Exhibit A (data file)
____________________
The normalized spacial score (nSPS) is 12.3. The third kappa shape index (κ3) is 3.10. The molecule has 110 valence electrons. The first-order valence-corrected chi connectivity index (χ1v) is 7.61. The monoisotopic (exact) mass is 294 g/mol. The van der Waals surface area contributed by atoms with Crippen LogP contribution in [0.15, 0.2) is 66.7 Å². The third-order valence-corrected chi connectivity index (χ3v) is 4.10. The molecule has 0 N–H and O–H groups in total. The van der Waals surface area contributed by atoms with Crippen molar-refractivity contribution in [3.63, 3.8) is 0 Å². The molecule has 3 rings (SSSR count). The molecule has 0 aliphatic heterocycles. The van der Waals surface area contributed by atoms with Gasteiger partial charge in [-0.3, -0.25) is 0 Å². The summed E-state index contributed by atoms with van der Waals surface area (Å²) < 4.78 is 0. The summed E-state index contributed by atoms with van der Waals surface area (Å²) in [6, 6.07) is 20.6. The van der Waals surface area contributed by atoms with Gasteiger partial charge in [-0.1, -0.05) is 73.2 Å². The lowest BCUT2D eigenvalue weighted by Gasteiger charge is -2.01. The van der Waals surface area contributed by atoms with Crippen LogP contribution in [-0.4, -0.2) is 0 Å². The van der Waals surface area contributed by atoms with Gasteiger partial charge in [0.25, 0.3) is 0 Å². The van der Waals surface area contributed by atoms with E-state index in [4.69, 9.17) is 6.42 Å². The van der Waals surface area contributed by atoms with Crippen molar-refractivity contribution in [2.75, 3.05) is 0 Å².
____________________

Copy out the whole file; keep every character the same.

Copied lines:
The normalized spacial score (nSPS) is 12.3. The third kappa shape index (κ3) is 3.10. The molecule has 110 valence electrons. The first-order valence-corrected chi connectivity index (χ1v) is 7.61. The monoisotopic (exact) mass is 294 g/mol. The van der Waals surface area contributed by atoms with Crippen LogP contribution in [0.15, 0.2) is 66.7 Å². The third-order valence-corrected chi connectivity index (χ3v) is 4.10. The molecule has 0 N–H and O–H groups in total. The van der Waals surface area contributed by atoms with Crippen molar-refractivity contribution in [3.63, 3.8) is 0 Å². The molecule has 3 rings (SSSR count). The molecule has 0 aliphatic heterocycles. The van der Waals surface area contributed by atoms with Gasteiger partial charge in [-0.3, -0.25) is 0 Å². The summed E-state index contributed by atoms with van der Waals surface area (Å²) < 4.78 is 0. The summed E-state index contributed by atoms with van der Waals surface area (Å²) in [6, 6.07) is 20.6. The van der Waals surface area contributed by atoms with Gasteiger partial charge in [-0.1, -0.05) is 73.2 Å². The lowest BCUT2D eigenvalue weighted by Gasteiger charge is -2.01. The van der Waals surface area contributed by atoms with Crippen LogP contribution in [-0.4, -0.2) is 0 Å². The van der Waals surface area contributed by atoms with Gasteiger partial charge in [0.25, 0.3) is 0 Å². The van der Waals surface area contributed by atoms with E-state index in [4.69, 9.17) is 6.42 Å². The van der Waals surface area contributed by atoms with Crippen molar-refractivity contribution in [2.75, 3.05) is 0 Å².